As outlined in our previous article of 8 October 2009, "New consultation: offshore carbon dioxide storage licensing" by Richard Cockburn and Gayle Harriman, this article looks at DECC's consultation on the proposed offshore carbon dioxide storage licensing regime for the UK in more detail.
Having now reviewed the consultation in more detail, we have drafted our formal response to the various questions posed by DECC in this regard. Prior to submission however, we would welcome any comments you may have on both the consultation and associated documentation which can be accesed at DECC website. Obviously, given our role as legal advisers, we do not in our response nor in this article propose to respond authoratively on any of the more technical issues or questions posed in the consultation.
Our overall comment on the consultation would be that DECC appears to have been placed under considerable pressure to release this as quickly as possible which we believe is reflected in the terms of the proposed draft SI ("The Storage of Carbon Dioxide (Licensing) Regulations 2010") and draft CO2 Licence under the Energy Act 2008 (Annexes B and C to the consultation).
Essentially, although the consultation outlines most of the key issues, these are not wholly reflected in the enabling legislation and licence terms and conditions. Some key examples of these omissions include:
- The issue of long term liability, which we believe still requires further clarification. The consultation documentation simply states that the operator will be liable: "Until DECC is satisfied on the basis of the monitoring reports and inspection that the carbon dioxide within the storage site has stabilised as predicted and that permanent containment has been achieved". Firstly, this has not been transposed into the draft regulations, and secondly, as an objective test this provides little comfort to operators who will be, as DECC is acutely aware, unwilling to accept liability in perpetuity;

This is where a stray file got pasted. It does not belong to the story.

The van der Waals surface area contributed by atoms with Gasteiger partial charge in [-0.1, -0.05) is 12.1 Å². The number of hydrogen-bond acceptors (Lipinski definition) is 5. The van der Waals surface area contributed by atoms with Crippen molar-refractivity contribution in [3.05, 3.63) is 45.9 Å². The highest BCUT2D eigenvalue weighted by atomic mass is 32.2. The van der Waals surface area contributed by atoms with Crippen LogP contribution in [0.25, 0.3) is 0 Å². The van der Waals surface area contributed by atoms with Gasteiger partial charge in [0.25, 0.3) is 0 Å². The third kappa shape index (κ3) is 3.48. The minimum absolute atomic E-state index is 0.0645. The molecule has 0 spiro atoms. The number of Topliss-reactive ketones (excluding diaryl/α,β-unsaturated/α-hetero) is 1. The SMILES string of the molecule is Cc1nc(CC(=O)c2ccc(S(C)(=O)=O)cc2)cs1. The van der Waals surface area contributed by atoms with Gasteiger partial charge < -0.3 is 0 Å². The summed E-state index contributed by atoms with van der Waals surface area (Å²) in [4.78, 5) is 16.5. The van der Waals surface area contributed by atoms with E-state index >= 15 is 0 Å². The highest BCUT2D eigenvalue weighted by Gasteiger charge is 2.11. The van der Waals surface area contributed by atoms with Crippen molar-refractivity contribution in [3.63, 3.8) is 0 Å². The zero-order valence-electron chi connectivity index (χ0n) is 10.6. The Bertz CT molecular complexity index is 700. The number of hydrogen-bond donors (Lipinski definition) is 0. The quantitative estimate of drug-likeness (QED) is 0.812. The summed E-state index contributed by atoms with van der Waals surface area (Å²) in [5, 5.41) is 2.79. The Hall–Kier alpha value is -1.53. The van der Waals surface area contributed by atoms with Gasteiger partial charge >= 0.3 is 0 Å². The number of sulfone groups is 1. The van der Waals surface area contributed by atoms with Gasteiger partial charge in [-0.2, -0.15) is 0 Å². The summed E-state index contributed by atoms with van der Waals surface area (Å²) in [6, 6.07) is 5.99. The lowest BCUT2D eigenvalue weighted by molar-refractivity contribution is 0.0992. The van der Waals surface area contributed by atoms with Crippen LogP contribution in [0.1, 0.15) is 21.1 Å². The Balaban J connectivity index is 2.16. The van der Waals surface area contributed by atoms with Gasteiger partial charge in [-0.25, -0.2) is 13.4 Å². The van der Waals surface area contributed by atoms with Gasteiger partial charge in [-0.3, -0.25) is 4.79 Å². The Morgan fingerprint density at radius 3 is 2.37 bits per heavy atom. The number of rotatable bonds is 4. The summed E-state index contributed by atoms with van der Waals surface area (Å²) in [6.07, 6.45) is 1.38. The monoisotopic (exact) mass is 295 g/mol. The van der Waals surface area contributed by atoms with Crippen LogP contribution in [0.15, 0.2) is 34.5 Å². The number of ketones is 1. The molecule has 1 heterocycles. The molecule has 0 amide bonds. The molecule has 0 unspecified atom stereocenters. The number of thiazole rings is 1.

- Given that one of the key issues with CCS is the safe and reliable closure of the storage sites, the brevity of the proposed storage provisions in the draft regulations is noticeably lacking in robustness and we believe will need to be significantly beefed up;
- Although the consultation does mention Health and Safety legislation, it fails to do so in any detail or even list the key legislative provisions likely to apply to CCS (for example, the Offshore Installations (Safety Case) Regulations 2005 and Pipelines Safety Regulations 1996 (Part III Major Accident Hazard Pipelines)); and
- There is no doubt that a clear system of penalties and fines will need to be put in place as a deterrent for leakages and breaches of the rules and we are not sure that this has been adequately dealt with in the implementing regulations and licence terms (albeit there are provisions outlined in the Energy Act 2008 covering certain offences).
Also, we believe that there are various issues which have not been covered by the consultation. Again, we have focused on the "big ticket" issues which include:
- The potential competition and procurement issues surrounding the proposal of granting priority rights to an incumbent petroleum licensee; and
- The potential for conflict situations to arise between both the Secretary of State and the individual devolved administrations (in terms of devolved matters in territorial waters) and the Secretary of State and the Crown Estate given that a lease for a storage site will not be granted until the terms of a licence are agreed.
Perhaps it is simply the case that the UK Governement has made a conscious decision not to deviate too far from the provisions already set out in the EU Directive 2009/31/EC at this stage. What is clear however is that, as difficult as some of the questions and issues surrounding CCS are, these decisions still need to be made. There is absolutely no doubt that the responses the UK Government receive from this consultation will be invaluable in the identification of the more specific issues involved in the storage process and in turn shaping the draft legislation. However, there are issues which industry simply cannot answer.
What the UK Government, and indeed the other individual government bodies of the other EU member states, also need to do be doing is engaging in more detailed discussions with the European Commission in order to establish a European wide stance on some of the major outstanding key issues such as long-term liability and levels of fines and penalties for breaches.
Given the issues which still need to be addressed, including those outlined above, we believe that it will be a challenge for the proposed draft legislation to receive Royal Assent on or before the proposed 6th April 2010.